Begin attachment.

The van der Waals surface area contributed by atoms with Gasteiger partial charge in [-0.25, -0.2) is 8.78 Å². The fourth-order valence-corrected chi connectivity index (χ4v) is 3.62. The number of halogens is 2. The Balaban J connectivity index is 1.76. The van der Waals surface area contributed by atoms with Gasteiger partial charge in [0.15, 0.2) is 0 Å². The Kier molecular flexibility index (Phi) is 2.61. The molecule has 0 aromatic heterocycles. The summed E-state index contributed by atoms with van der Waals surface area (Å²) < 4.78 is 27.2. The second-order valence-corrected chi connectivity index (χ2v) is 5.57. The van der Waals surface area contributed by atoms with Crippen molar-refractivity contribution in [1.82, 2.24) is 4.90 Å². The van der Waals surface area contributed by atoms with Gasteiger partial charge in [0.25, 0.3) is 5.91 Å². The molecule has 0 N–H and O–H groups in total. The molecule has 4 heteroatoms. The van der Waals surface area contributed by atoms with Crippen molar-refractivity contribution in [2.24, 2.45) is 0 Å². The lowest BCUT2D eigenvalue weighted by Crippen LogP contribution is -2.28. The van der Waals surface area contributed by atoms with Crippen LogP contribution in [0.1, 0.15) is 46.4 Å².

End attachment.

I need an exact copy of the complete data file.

The van der Waals surface area contributed by atoms with Gasteiger partial charge in [-0.25, -0.2) is 8.78 Å². The fourth-order valence-corrected chi connectivity index (χ4v) is 3.62. The number of halogens is 2. The Balaban J connectivity index is 1.76. The van der Waals surface area contributed by atoms with Gasteiger partial charge in [0.15, 0.2) is 0 Å². The Kier molecular flexibility index (Phi) is 2.61. The molecule has 0 aromatic heterocycles. The summed E-state index contributed by atoms with van der Waals surface area (Å²) < 4.78 is 27.2. The second-order valence-corrected chi connectivity index (χ2v) is 5.57. The van der Waals surface area contributed by atoms with Crippen molar-refractivity contribution in [1.82, 2.24) is 4.90 Å². The van der Waals surface area contributed by atoms with Gasteiger partial charge in [0.25, 0.3) is 5.91 Å². The molecule has 0 N–H and O–H groups in total. The molecule has 4 heteroatoms. The van der Waals surface area contributed by atoms with Crippen molar-refractivity contribution in [2.24, 2.45) is 0 Å². The lowest BCUT2D eigenvalue weighted by Crippen LogP contribution is -2.28. The van der Waals surface area contributed by atoms with Crippen LogP contribution in [0.1, 0.15) is 46.4 Å².